Chris Bosh made his case: He wanted to go for the win.    

  • [New York Times] Millsap, Williams Help Hawks Rally Past Bobcats (Sun, 29 Dec 2013 06:15:12 GMT)

    Paul Millsap knows the Atlanta Hawks won’t have an easy time replacing Al Horford.    

  • [New York Times] Plumlee’s Career-High 22 Lead Suns Past 76ers (Sun, 29 Dec 2013 04:45:12 GMT)

    Miles Plumlee scored a career-high 22 points to go with 13 rebounds, and the Phoenix Suns bounced back from their worst loss of the season to beat the Philadelphia 76ers 115-101 Saturday night.    

  • [New York Times] Love and 3s Help Timberwolves Rout Bucks 117-95 (Sun, 29 Dec 2013 04:09:15 GMT)

    Kevin Love had 33 points and 15 rebounds for his sixth straight double-double, and the Minnesota Timberwolves climbed back to .500 by routing the Milwaukee Bucks 117-95 on Saturday night.    

  • [New York Times] Pacers 105, Nets 91: Nets Lose Power After Strong Start, and Pacers Pull Away (Sun, 29 Dec 2013 04:01:43 GMT)

    After a tight first half with eight lead changes, the Nets crept to a disappointing finish against the Indiana Pacers.    

  • [New York Times] Randolph, Bench Lead Grizzlies Past Nuggets 120-99 (Sun, 29 Dec 2013 04:00:13 GMT)

    Zach Randolph scored 20 points and the Memphis Grizzlies got 62 points from their bench in a 120-99 victory over the Denver Nuggets on Saturday night.    

  • [New York Times] N.B.A. Roundup: Suspension May Be End for Bynum in Cleveland (Sun, 29 Dec 2013 03:55:38 GMT)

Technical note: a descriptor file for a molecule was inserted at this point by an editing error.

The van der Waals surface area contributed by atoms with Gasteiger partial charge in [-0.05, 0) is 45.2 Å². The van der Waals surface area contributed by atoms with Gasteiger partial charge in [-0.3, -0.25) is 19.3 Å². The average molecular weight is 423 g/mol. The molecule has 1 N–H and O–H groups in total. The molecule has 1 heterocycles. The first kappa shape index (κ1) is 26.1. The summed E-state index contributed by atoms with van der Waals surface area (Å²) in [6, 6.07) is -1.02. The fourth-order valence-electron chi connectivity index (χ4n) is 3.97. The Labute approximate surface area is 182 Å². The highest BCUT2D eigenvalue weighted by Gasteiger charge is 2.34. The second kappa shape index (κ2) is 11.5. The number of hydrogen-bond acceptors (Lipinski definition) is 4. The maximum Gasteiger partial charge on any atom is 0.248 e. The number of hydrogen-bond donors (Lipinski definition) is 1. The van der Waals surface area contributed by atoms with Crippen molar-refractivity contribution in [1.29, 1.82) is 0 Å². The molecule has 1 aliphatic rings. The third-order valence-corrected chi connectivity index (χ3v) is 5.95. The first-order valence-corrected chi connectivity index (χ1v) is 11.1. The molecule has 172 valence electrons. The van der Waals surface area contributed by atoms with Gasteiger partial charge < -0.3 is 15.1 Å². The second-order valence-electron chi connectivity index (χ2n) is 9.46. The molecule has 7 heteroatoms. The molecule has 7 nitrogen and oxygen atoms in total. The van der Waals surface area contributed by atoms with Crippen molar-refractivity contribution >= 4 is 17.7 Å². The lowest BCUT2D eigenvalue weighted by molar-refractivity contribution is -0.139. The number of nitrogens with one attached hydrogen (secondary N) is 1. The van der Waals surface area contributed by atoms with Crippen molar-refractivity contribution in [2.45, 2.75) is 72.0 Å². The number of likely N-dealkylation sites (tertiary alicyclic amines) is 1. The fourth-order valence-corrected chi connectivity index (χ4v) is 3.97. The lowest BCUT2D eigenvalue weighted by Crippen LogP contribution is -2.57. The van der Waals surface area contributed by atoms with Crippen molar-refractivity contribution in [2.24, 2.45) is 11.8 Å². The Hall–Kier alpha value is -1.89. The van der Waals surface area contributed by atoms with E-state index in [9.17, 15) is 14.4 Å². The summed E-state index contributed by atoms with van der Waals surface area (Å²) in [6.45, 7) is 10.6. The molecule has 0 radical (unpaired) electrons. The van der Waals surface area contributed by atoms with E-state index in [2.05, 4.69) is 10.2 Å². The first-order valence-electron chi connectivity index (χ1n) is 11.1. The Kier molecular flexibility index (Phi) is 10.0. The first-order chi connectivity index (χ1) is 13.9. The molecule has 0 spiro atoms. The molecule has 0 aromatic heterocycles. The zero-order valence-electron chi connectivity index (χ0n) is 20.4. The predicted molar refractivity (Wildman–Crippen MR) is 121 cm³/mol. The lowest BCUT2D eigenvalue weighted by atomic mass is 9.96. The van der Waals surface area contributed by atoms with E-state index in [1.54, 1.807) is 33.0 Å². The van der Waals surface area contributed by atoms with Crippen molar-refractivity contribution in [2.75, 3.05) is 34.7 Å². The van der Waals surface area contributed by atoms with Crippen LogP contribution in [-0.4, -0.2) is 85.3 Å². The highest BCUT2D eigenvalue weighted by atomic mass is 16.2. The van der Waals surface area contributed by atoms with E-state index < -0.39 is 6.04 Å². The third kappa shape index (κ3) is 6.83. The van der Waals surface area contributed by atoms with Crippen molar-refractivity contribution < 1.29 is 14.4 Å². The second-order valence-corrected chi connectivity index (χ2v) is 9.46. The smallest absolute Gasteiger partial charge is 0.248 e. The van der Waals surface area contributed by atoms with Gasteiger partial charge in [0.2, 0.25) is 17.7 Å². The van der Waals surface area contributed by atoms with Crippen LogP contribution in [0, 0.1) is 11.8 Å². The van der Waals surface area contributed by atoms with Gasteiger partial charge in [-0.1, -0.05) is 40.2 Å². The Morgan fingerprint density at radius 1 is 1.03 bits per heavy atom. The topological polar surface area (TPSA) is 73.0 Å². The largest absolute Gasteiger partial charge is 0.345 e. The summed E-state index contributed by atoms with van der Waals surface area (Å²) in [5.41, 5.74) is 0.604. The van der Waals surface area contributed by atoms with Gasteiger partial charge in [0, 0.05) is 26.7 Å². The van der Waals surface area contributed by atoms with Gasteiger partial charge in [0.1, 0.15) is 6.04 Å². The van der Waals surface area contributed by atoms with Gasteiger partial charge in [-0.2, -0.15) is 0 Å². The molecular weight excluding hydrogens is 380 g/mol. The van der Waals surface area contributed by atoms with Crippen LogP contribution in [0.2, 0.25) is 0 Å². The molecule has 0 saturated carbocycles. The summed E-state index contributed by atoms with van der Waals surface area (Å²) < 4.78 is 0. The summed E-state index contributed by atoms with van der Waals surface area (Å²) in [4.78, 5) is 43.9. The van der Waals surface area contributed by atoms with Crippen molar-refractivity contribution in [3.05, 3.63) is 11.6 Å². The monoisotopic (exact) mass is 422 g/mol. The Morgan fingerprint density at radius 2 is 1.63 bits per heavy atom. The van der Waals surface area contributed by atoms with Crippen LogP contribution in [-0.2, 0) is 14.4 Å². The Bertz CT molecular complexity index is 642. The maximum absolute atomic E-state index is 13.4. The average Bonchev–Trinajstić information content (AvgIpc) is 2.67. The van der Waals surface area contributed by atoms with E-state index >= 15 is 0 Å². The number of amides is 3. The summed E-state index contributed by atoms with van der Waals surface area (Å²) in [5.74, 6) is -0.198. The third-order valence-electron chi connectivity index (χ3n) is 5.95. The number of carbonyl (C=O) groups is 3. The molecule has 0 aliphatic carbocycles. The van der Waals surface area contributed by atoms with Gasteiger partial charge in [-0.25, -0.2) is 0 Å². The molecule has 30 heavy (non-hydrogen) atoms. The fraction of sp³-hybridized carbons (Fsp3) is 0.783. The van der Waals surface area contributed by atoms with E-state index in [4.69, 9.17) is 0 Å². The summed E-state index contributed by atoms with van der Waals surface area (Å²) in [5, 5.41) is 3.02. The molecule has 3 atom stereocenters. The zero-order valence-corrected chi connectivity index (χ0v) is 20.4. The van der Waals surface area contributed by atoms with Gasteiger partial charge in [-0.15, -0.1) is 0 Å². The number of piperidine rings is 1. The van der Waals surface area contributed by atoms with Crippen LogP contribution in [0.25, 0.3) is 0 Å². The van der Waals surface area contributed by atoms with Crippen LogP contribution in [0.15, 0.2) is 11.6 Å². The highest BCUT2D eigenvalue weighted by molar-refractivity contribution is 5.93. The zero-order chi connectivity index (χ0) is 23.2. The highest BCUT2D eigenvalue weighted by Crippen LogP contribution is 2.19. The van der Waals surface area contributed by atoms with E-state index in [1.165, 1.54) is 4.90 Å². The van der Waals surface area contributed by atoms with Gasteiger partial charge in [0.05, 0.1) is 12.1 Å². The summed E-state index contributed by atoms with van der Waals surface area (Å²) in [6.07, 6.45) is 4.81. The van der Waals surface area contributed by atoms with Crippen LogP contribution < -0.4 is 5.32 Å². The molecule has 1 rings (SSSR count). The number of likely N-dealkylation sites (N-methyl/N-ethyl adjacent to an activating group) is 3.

The Cavaliers indefinitely suspended Andrew Bynum, their enigmatic center, on Saturday for “conduct detrimental to the team.”    

  • [New York Times] Rockets Rally to Beat Pelicans 107-98 (Sun, 29 Dec 2013 03:54:00 GMT)

    Dwight Howard had 24 points and 17 rebounds, and James Harden scored 11 of his 21 points in the fourth quarter in the Houston Rockets’ 107-98 comeback victory over the New Orleans Pelicans on Saturday night.    

  • [New York Times] Ellis Scores 22 as Mavericks Rout Bulls 105-83 (Sun, 29 Dec 2013 03:51:03 GMT)

    Monta Ellis had 22 points and the Dallas Mavericks took control early in coasting to a 105-83 victory over the Chicago Bulls on Saturday night.    

  • [New York Times] Raptors 115, Knicks 100: In Toronto, a Knicks Loss and a Boo-Filled Return (Sun, 29 Dec 2013 03:46:05 GMT)

    A late comeback fell short in a loss to the Raptors, giving the Knicks their second loss to Toronto in two nights. Former Raptor Andrea Bargnani’s contributions were limited.    

  • [New York Times] Millsap, Williams Help Hawks Rally Past Bobcats (Sun, 29 Dec 2013 03:42:03 GMT)

    Paul Millsap scored a season-high 31 points, Lou Williams scored 10 of his season-best 28 points in overtime and the Atlanta Hawks rallied to beat the Charlotte Bobcats 118-116 on Saturday night.